I was looking up some stuff regarding the history of the discovery of the structure of DNA, and I found that one of the people who's work heavily contributed to making this possible is Erwin Chargaff , who was born in Chernovtsy! Cool, huh?
Chargaff was born in Czernowitz on August 12, 1905, Bukowina, Austria, which is now Chernovtsy , Ukraine.
Erwin Chargaff (Czernowitz, August 11, 1905 ? New York City, USA, June 20, 2002) was an Austrian biochemist who emigrated to the United States during the Nazi era. Through careful experimentation, Chargaff discovered two rules that helped lead to the discovery of the double helix structure of DNA.
More about his scientific work:
Erwin Chargaff proposed two main rules in his lifetime which were appropriately named Chargaff's rules. The first and best known achievement was to show that in natural DNA the number of guanine units equals the number of cytosine units and the number of adenine units equals the number of thymine units. In human DNA, for example, the four bases are present in these percentages: A=30.9% and T=29.4%; G=19.9% and C=19.8%. This strongly hinted towards the base pair makeup of the DNA, although Chargaff was not able to make this connection himself.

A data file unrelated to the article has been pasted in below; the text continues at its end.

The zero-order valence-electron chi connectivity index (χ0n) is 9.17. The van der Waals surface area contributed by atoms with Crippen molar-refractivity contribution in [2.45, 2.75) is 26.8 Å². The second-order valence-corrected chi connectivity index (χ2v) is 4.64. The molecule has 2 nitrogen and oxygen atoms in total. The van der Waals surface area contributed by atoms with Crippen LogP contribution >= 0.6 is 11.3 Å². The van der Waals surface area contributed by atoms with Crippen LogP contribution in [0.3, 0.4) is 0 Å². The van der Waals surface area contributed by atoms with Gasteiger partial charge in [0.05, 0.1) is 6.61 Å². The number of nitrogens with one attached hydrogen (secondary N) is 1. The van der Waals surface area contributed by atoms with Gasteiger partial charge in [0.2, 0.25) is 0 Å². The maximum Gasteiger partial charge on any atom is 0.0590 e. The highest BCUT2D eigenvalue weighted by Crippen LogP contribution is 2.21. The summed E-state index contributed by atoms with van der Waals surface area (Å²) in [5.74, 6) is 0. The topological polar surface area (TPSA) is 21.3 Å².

For this research, Chargaff is credited with disproving the tetranucleotide hypothesis (Phoebus Levene's widely accepted hypothesis that DNA was composed of a large number of repeats of GACT). Most workers had previously assumed that deviations from equimolar base ratios (G = A = C = T) were due to experimental error, but Chargaff
documented that the variation was real, with [C + G] typically being slightly less abundant. He was able to do this with the newly developed paper chromatography and ultraviolet spectrophotometer. Chargaff met
Francis Crick and James D. Watson at Cambridge in 1952, and, despite not getting on well with them personally, explained his findings to them.
Chargaff's research would later help Watson and Crick to deduce the double helical structure of DNA.
Thought you might find this interesting.